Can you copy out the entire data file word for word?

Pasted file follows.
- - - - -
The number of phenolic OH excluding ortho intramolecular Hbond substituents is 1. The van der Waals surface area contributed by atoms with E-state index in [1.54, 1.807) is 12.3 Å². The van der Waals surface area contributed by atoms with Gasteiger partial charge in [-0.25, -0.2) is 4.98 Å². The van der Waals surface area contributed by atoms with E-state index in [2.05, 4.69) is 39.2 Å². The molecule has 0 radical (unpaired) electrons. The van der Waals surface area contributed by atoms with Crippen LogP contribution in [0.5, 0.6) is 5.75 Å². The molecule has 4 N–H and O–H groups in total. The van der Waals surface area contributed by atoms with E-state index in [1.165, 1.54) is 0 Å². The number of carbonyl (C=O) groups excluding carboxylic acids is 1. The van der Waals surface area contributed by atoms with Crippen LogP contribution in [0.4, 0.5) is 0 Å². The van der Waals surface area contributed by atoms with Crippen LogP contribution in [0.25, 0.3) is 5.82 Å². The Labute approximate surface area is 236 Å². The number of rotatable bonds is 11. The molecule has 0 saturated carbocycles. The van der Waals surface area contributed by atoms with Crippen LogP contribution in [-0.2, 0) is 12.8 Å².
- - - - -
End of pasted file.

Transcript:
The number of phenolic OH excluding ortho intramolecular Hbond substituents is 1. The van der Waals surface area contributed by atoms with E-state index in [1.54, 1.807) is 12.3 Å². The van der Waals surface area contributed by atoms with Gasteiger partial charge in [-0.25, -0.2) is 4.98 Å². The van der Waals surface area contributed by atoms with E-state index in [2.05, 4.69) is 39.2 Å². The molecule has 0 radical (unpaired) electrons. The van der Waals surface area contributed by atoms with Crippen LogP contribution in [0.5, 0.6) is 5.75 Å². The molecule has 4 N–H and O–H groups in total. The van der Waals surface area contributed by atoms with E-state index in [1.165, 1.54) is 0 Å². The number of carbonyl (C=O) groups excluding carboxylic acids is 1. The van der Waals surface area contributed by atoms with Crippen LogP contribution in [0.4, 0.5) is 0 Å². The van der Waals surface area contributed by atoms with Crippen LogP contribution in [0.25, 0.3) is 5.82 Å². The Labute approximate surface area is 236 Å². The number of rotatable bonds is 11. The molecule has 0 saturated carbocycles. The van der Waals surface area contributed by atoms with Crippen LogP contribution in [-0.2, 0) is 12.8 Å².